Since Montgomery County’s school year began, students have found shooting threats written on bathroom walls, Percocet residue beside toilets and swastikas drawn in stalls. Students have been caught vaping, fighting, vandalizing equipment and taking drugs in bathrooms.
“The kids have figured out that the bathrooms are kind of a place where they can do things where they otherwise wouldn’t do, because that’s where the least adult supervision is,” said Ricky Ribeiro, whose two children and a nephew under his care are enrolled in the Maryland school district.
In January, two Bethesda-Chevy Chase High School students were found drunk and unconscious in a bathroom during first period, according to the school’s student newspaper, The Tattler. Three Richard Montgomery High School students were charged with robbery in January after they robbed several Gaithersburg High School students in a bathroom. Last school year, a student was shot in a bathroom at Magruder High School in Rockville.
School bathrooms have typically been hot spots for student misbehavior, said Kenneth S. Trump, president of National School Safety and Security Services. Students have always used hall passes to stay out of class or smoke in the bathroom. But schools are more worried now as restrooms have become common sites for bullying and violence.
School districts across the country combating similar problems have started restricting bathroom use. In Virginia, administrators closed some restrooms during the school day at North Stafford High School because of a vaping problem. Texas districts have installed vape sensors to monitor air quality and catch vaping students. Last school year, several schools closed bathrooms because of a TikTok trend that encouraged students to vandalize and steal paper towel dispensers and fire alarms. Last week, a Texas superintendent resigned after a third-grader found his gun in a school bathroom.
Ribeiro said he was displeased last year when his son at John F. Kennedy High School in Silver Spring would frequently tell him that the bathrooms smelled like vape and marijuana. His concern deepened this year after reports of students who overdosed in the school bathrooms. He’s spoken about the problems at a school board meeting, advocating for a systemic approach to the problem similar to the athletic safety plan that was announced after a brawl at a high school football game earlier in the school year.
“I don’t blame them for this happening obviously, because obviously, MCPS is not in control of the individual behavior of students,” Ribeiro, 39, said of the county’s school system. “But I am frustrated that there doesn’t seem to be a systemwide response to the behaviors, particularly as they’ve multiplied in scope and severity.”
The school system — which is Maryland’s largest with roughly 160,600 students — announced a more detailed safety plan Friday, divided into immediate, short-term and long-term actions. In its immediate plans, the system will add more security staff, form a “Safety and Security and Student Well-being Advisory Group,” and host community sessions about ongoing safety issues.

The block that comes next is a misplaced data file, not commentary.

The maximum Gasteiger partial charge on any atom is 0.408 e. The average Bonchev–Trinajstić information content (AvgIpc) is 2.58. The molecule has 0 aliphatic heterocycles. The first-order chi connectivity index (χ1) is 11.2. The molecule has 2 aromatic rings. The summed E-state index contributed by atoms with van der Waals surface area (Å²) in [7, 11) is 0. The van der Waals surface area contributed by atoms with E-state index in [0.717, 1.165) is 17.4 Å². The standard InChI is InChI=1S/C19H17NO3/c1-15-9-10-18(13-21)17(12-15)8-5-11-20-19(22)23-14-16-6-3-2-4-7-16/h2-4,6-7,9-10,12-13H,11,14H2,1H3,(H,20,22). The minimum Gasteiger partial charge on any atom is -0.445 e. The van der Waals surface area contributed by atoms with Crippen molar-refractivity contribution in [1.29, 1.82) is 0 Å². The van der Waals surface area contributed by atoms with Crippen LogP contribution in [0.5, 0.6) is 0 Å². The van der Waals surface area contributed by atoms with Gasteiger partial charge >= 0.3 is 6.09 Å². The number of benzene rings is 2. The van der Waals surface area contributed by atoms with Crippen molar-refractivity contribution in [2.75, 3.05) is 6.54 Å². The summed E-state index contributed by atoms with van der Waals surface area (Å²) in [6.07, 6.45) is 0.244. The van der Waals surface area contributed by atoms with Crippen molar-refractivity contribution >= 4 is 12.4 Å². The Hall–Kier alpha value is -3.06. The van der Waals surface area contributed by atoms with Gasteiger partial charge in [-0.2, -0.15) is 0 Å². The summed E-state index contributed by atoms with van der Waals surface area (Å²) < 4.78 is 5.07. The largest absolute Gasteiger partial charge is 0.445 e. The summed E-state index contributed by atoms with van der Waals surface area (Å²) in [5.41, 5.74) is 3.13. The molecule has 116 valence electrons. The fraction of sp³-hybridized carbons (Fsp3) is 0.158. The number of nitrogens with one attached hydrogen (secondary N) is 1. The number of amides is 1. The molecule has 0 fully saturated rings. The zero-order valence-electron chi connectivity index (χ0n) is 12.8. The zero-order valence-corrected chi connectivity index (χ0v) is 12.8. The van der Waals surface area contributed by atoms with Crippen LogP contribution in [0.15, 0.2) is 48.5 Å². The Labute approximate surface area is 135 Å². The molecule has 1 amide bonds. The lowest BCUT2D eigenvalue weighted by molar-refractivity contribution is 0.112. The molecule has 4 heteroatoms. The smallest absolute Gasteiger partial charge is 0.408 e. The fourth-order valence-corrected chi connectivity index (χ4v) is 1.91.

“While this is not the first time there have been concerns around inappropriate behavior, the increase in incidents in our community has escalated the urgency of these issues,” schools spokeswoman Jessica Baxter said ahead of the announcement.
Already, some county schools now lock certain bathrooms during the day. Aanika Arjumand, a 16-year-old junior at Gaithersburg High School, said she often travels from the first floor of her high school to the third floor to find an unlocked restroom. The girls’ bathrooms that usually are locked, she said, are the ones that have menstrual product dispensers.
“It’s really unfair to a lot of the girls who generally just want to use a space for how it’s intended to be used,” Arjumand said.
Students often struggle to find and use an open restroom during the 5-minute passing period, Arjumand said. Instead, they’ll ask for a bathroom pass in class, but that’s caused a new problem — some students have been taking and keeping class-designated passes so they can use the bathroom whenever they want.
At Julius West Middle School in Rockville, administrators have taken a different approach. Students carry around a paper that teachers have to sign when the student goes to the restroom, said Marc Eckstein, who has two children enrolled at the middle school. Students get a new form each quarter that monitors how often they go to the restroom, he said, and there is a cap on how many times they can use it to leave class for the bathroom each quarter.
Eckstein believes an open restroom design in Montgomery schools would resolve some of the issues. In that setup, toilet stalls are private with floor-to-ceiling doors and walls, but the hand-washing area is open and completely within view of the hallways. There are no urinals and the space is open to all genders. The design is similar to the restrooms adopted at Saint Paul Public Schools in Minnesota.
“It’s constantly monitored and more of a deterrent because it’s not going to be the congregating space anymore,” Eckstein said.
Administrators say they regularly check bathrooms throughout the school buildings, Baxter said. The school system is also putting safety latches that would keep external bathroom doors open throughout the day in all secondary schools and using more staff members to monitor restrooms. Some schools have started putting QR codes in bathrooms for students to anonymously report problems that occur there.